Initially, the project team gathered waste pickers for hour-long training sessions spanning 12 days. However, this was not ideal, as it became difficult to get the same set of waste pickers to attend subsequent sessions. With training sessions being held within the same community, the women were often called away by their families. To solve this, the team tried to bring the women to the Sustainable Employability and Entrepreneurship Development Centre (SEED) - away from the community - for 12 consecutive days, which also did not work.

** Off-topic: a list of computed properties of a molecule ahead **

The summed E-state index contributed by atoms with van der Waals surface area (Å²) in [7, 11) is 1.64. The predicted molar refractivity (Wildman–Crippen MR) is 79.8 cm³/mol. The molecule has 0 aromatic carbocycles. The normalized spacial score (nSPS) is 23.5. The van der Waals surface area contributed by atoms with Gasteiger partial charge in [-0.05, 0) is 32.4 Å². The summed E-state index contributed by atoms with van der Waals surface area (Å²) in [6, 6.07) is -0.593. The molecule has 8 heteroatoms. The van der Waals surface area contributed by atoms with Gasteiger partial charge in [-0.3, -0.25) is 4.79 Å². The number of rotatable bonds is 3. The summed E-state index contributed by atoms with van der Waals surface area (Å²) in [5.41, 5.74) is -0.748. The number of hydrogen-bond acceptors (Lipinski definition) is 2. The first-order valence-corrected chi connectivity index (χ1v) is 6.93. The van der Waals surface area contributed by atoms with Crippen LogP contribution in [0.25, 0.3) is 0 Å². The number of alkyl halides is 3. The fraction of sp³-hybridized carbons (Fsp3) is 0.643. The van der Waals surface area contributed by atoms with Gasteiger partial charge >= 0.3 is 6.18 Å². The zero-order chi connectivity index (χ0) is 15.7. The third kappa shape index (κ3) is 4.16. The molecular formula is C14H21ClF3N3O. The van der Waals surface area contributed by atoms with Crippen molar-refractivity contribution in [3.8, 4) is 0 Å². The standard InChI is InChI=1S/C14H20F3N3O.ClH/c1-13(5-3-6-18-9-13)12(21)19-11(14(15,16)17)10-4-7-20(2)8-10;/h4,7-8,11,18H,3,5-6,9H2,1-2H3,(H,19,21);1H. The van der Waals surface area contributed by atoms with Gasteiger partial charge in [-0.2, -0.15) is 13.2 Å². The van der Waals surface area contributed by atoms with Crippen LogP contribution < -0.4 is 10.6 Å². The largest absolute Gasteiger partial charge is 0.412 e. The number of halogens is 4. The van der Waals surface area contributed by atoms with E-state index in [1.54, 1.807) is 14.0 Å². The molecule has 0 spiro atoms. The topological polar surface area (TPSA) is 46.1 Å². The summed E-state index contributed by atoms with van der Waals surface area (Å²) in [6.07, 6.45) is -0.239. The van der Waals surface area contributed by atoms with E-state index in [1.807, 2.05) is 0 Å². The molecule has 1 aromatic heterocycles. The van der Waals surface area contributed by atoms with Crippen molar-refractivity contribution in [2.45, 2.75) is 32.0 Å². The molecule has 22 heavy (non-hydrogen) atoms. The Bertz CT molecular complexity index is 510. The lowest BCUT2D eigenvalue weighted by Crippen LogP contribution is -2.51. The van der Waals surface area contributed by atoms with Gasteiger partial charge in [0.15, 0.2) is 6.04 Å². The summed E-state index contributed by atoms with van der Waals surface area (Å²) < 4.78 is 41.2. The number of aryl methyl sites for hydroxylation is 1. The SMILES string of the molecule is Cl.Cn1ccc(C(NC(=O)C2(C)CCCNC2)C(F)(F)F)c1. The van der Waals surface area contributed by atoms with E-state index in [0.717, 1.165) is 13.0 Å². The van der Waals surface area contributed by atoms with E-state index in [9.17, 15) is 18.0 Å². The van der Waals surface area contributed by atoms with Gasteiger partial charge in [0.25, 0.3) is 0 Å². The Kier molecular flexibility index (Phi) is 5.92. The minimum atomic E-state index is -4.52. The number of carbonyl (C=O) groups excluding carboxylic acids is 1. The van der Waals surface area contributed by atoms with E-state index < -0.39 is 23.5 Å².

The lesson learned? To condense the Life Skill training into a compact two-day session, an approach that has enabled CARE India to train more than 900 waste pickers under the Life Skill programme so far.
The second wave of coronavirus infections impacted this significant breakthrough, but what worked in the team’s favour was the rapport it had built with the communities of waste pickers. As a result, the team was able to start online hybrid courses for the Life Skill and Life Skill Plus programmes during the second lockdown, using the help of Community Resource Persons (CRPs) who were trained to facilitate the sessions.
Currently, all sessions are organised either at SEED Centers or in community facilities. Sessions for all three programmes - Life Skill, Life Skill Plus and EDP are conducted over two days each, and are all activity based and relate to the day-to-day life of the waste pickers.